Although St. Clair Shores is too cold to grow much of anything outside during the winter, there is plenty of gardening you can do indoors when the weather turns frigid. In fact, at Mancuso’s Florist, indoor gardening is one of our favorite winter activities. We put together a list of our favorite plants to grow and gift in the wintertime.
1. Christmas Cactus
These beauties are sensitive to the amount of light they receive each day, which is how they reliably bloom close to Christmas, hence the name Christmas cactus. When they bloom, Christmas cactuses have exotic-looking, tube-shaped flowers in alluring shades of pink, red, purple, orange, and white. They also are one of the few plants that aren’t poisonous to humans, cats, or dogs. This means you can safely display your Christmas cactus even if you have small children and household pets.
The Christmas cactus is actually native to the humid forests of Brazil, not the desert. As a result, they’re not nearly as tolerant of drought as their desert-dwelling cousins. To keep your Christmas cactus healthy, place it in a pot that drains easily with soil formulated for cacti or succulents. Keep in a sunny location and water when the top inch of soil is dry to the touch.
Another favorite for the holiday season is the amaryllis. These plants have clusters of large, red flowers that look perfect as a centerpiece or other holiday decoration. Amaryllis are bulb plants and can be re-rooted and flowered year after year. Once your amaryllis flowers have wilted, store the bulbs in a cool, dry place for the spring and summer. Then you can plant them again in the fall and expect fresh blooms after six to eight weeks.
The amaryllis is a cousin of the lily. Although their toxins aren’t as potent as those found in lilies, they are still poisonous for cats, dogs, and people. Be sure to display yours in a place where your household pets and small children will be safe.
Cyclamens are one of our favorite choices for giving the gift of flowers during the holiday season and for warming up your home with bright colors. Their shooting star-shaped flowers bloom in colors ranging from light, rosy pinks to reds, deep magentas, and violet. They also come in a pretty snowy-white shade.
These lovely plants are native to the Mediterranean and will bloom all winter long if you care for them properly. Cut back wilted flowers and seed pods as they sprout. Provide plenty of sunshine and keep the soil moist, but never soggy, at all times. When your cyclamen goes dormant come spring, it might look like it’s dead, but it isn’t. Store it in a dry, cool location for the summer and resume watering in fall.
Blooming Poinsettia Basket
This holiday mainstay is a perfect way to celebrate and decorate because poinsettias bloom naturally in the winter in response to the shorter days. While red and white poinsettias are the most popular during the holidays, they also come in yellow, orange, and pink varieties, which can create a fun take on traditional holiday decor.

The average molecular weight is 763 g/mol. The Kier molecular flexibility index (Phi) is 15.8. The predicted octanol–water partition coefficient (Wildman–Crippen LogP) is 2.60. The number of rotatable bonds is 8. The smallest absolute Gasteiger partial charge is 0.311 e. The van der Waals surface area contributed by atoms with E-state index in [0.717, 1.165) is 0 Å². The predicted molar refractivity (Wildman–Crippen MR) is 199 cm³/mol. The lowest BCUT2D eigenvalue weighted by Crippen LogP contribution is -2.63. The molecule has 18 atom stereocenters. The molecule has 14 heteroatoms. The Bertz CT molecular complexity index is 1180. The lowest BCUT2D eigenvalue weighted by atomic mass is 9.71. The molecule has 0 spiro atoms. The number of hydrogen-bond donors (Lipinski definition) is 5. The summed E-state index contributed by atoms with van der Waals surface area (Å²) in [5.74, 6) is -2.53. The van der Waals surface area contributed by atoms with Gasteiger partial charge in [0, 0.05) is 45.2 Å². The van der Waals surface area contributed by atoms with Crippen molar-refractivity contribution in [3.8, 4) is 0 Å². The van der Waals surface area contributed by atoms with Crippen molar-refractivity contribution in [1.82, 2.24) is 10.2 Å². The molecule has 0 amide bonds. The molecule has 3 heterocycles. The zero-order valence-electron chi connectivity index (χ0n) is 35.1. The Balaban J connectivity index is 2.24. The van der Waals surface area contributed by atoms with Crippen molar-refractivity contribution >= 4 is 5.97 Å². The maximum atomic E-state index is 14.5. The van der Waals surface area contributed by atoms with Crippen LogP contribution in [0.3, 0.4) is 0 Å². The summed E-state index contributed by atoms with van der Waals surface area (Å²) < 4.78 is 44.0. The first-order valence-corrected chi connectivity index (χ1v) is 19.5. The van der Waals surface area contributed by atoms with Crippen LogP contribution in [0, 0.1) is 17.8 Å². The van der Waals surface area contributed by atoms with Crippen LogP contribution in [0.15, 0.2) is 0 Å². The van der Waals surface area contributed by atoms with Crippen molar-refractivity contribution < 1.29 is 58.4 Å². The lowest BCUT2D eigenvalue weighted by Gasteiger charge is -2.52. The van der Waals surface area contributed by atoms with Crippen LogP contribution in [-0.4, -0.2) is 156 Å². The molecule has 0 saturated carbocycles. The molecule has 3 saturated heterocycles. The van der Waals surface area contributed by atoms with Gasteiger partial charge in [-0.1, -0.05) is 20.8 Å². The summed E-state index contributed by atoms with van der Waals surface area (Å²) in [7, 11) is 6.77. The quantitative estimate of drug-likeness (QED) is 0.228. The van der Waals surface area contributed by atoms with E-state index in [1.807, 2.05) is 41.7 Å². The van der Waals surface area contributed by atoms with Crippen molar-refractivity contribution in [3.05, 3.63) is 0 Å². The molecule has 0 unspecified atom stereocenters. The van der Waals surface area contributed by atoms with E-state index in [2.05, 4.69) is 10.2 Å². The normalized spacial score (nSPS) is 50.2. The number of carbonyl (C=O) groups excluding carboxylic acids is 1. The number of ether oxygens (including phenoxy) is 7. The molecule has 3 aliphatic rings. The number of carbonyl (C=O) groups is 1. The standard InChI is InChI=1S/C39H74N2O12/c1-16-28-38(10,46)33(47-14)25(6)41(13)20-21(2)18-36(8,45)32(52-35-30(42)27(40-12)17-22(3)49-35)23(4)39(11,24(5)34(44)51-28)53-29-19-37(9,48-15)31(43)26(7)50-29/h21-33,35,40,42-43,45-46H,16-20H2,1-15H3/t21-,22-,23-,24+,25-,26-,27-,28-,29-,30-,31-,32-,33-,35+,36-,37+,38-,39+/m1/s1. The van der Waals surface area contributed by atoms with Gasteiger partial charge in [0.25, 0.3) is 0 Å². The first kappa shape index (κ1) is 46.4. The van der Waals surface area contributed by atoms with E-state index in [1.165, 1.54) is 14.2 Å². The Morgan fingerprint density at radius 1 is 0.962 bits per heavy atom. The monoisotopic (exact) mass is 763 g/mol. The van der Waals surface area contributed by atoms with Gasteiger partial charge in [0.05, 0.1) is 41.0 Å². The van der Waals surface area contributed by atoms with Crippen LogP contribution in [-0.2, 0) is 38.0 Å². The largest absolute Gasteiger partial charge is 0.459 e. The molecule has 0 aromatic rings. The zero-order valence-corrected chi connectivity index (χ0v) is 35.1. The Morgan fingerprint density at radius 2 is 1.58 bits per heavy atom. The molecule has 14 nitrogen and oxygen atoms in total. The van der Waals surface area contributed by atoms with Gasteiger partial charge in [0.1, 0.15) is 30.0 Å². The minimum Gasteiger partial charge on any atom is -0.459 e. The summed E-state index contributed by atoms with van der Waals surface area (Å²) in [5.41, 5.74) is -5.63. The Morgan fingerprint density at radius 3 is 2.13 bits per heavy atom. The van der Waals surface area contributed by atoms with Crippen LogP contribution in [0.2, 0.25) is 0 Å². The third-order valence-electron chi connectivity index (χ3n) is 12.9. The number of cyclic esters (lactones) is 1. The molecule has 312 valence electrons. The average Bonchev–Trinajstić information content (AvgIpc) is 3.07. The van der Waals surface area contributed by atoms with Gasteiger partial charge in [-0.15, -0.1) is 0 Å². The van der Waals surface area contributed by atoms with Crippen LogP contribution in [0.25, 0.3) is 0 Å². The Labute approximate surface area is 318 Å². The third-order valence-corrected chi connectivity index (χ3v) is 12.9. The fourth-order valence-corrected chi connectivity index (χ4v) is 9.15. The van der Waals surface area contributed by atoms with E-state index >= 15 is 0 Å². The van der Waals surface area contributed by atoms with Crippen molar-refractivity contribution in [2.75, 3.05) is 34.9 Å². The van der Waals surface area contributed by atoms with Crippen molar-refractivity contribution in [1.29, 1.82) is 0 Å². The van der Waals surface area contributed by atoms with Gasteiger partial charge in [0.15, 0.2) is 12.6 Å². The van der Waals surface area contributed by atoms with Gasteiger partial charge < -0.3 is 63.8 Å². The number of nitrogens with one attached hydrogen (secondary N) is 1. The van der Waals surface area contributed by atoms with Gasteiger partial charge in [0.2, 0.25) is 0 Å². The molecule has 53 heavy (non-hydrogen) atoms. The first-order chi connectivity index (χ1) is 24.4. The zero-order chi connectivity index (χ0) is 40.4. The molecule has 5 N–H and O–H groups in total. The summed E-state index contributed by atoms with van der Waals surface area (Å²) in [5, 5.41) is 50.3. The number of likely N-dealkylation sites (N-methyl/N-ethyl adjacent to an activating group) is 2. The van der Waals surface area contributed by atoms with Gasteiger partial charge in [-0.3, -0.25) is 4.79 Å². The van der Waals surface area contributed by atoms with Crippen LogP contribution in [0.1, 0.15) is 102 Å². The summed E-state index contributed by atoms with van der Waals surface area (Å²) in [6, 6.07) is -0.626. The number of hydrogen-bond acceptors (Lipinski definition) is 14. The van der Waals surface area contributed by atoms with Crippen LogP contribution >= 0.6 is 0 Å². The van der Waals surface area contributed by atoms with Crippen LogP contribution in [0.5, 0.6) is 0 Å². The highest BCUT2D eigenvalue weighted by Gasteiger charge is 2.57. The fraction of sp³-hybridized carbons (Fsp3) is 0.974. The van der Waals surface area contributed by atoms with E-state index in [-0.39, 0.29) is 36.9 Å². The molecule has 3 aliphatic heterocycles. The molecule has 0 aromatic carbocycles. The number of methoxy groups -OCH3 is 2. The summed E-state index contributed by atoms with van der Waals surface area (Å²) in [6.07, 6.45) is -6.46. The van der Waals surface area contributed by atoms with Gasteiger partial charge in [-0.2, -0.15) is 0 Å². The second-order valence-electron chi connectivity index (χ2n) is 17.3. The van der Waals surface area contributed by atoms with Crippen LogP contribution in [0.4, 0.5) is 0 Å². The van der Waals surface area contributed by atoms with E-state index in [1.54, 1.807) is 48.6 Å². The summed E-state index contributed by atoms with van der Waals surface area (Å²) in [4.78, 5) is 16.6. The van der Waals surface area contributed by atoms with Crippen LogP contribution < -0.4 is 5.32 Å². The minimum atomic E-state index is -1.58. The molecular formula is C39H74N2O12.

Many people mistake a poinsettia’s brightly colored bracts for its flowers, but the plant’s true flowers are actually the small yellow clusters that sprout at the center of the bracts. To keep your poinsettia’s bracts vibrant throughout the season, place your plant in a sunny location and keep the soil moist, being careful not to over-water the plant. Always allow water to drain completely from the poinsettia’s pot, being careful not to let it sit in standing water.
Although (and because) they remind us of tropical weather, orchids are the perfect winter plants. They bloom naturally in response to the cooler temperatures of winter — perfect timing for a splash of exotic color or snow-white petals. Plus, an estimated 30,000 different species of orchids grow around the world, which means there are just about endless varieties.
Orchids like a location with plenty of filtered or indirect sunlight, a pot that drains easily, and a humid environment. If your house is a little drier in the winter, you can mist your orchid with water or specially formulated plant spray.
Keep Your Air Clean with These Lovely Green Houseplants
When your house is sealed up tight for the winter months to keep the heat in and the cold outside where it belongs, indoor air pollution can become a problem. Filling your house with lots of green plants will purify the air naturally! We recommend English ivy, dragon trees, spider plants, snake plants, and bamboo palm.
For more information about indoor gardening, personalized plant recommendations, and tips for growing winter plants inside, we welcome you to stop by Mancuso’s Florist any time this season.